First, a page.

Student fraternities (корпорації; korporatsii). Student organizations for the promotion of patriotism, fortitude, and discipline within small groups held together by friendship and enjoyment. Fraternities appeared in Germany during the Napoleonic Wars and inculcated a high concept of honor which demanded dueling as a response to insult. Eventually members of fraternities developed an inclination for a carefree and even dissipate life. Among Ukrainian students the first fraternities were organized in 1906, but they became popular only in the interwar period, particularly among students studying abroad. The Ukrainian fraternities were based on the original forms and ideas of honor, freedom, and fatherland. The richest traditions were developed by the fraternities in Chernivtsi, which adopted Cossack names—Zaporozhe (1906–40) and Chornomore (Black Sea 1913–40). In Danzig (now Gdańsk) Ukrainian fraternities were founded in 1924 (Chornomore, Halych, and Zarevo); they spread from there to other Ukrainian student centers, such as Lviv, Vienna, Prague, Berlin, Rome, Warsaw, Poznań, and Cracow. Fraternities of the same name from various centers formed associations, with their own ideological principles and statutes. After the Second World War Zaporozhe branches were re-established in New York, Vienna, and Munich, and Chornomore branches in Philadelphia and Montreal.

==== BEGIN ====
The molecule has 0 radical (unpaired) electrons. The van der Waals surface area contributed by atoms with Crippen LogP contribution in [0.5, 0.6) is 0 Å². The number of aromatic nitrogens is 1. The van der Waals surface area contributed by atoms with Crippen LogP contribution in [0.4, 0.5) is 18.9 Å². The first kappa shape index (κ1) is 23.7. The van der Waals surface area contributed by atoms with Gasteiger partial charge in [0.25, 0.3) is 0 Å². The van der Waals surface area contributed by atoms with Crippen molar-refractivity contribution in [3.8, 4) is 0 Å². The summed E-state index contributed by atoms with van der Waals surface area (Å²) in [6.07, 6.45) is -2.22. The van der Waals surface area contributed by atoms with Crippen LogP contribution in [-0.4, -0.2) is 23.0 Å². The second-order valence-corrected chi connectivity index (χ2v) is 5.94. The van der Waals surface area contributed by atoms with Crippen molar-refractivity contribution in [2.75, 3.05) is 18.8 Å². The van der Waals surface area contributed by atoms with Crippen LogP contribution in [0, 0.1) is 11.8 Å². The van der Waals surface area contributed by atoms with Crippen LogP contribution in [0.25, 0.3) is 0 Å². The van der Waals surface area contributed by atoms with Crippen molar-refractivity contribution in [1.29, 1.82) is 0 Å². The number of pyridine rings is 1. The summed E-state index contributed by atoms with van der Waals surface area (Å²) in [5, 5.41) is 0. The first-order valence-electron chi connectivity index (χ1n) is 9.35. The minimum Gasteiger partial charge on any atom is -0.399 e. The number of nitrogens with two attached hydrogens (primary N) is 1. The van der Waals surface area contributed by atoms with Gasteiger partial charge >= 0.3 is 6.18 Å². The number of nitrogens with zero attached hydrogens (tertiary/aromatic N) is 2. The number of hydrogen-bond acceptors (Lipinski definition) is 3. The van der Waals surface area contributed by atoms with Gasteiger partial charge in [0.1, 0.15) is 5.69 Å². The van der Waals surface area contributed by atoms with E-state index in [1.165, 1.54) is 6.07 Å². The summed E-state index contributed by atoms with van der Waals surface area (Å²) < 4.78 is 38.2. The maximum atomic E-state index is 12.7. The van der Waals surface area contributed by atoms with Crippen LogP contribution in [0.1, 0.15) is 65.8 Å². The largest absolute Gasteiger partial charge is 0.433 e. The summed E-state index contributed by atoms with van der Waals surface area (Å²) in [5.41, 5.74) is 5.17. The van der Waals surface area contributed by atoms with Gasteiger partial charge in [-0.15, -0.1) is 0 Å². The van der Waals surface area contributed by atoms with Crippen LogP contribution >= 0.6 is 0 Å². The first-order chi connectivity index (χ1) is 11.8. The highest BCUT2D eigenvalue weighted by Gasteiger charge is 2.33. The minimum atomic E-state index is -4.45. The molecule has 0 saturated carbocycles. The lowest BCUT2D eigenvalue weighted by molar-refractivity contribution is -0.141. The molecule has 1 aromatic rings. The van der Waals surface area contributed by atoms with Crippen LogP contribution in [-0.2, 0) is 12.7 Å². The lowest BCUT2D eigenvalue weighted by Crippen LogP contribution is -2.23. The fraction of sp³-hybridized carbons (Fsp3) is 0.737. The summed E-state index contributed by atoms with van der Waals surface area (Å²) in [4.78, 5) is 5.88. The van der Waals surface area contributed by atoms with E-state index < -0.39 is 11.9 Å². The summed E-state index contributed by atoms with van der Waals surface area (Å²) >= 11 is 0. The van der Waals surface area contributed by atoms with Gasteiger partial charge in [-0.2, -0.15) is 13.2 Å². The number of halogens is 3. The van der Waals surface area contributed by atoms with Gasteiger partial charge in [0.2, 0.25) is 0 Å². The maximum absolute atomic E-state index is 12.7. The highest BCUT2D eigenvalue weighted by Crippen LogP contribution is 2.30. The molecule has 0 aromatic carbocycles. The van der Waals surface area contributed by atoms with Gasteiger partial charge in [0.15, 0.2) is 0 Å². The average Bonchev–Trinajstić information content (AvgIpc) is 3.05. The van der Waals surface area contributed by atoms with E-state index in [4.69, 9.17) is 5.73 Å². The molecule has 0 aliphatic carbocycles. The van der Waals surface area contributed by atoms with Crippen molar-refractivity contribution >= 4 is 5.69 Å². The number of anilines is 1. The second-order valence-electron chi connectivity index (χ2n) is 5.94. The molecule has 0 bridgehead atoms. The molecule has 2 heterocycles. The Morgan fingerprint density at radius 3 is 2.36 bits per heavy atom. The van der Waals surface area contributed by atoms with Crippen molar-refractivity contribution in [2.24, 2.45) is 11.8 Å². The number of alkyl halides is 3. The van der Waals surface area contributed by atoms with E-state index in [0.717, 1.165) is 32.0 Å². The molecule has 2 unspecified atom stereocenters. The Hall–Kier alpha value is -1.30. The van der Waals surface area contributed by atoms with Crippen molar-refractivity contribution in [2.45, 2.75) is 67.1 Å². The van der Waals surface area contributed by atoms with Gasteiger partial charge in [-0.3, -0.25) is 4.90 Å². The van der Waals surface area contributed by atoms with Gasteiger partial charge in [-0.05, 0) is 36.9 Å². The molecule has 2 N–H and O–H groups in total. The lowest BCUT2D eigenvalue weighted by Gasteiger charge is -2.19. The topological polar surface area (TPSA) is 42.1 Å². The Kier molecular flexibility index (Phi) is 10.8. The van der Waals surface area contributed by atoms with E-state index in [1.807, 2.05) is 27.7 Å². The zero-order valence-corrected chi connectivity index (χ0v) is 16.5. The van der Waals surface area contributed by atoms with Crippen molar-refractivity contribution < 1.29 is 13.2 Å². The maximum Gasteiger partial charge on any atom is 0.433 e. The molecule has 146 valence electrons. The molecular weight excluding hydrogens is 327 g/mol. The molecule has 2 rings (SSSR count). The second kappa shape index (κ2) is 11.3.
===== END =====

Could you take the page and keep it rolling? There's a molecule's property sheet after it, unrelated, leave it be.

[This article originally appeared in the Encyclopedia of Ukraine, vol. 5 (1993).]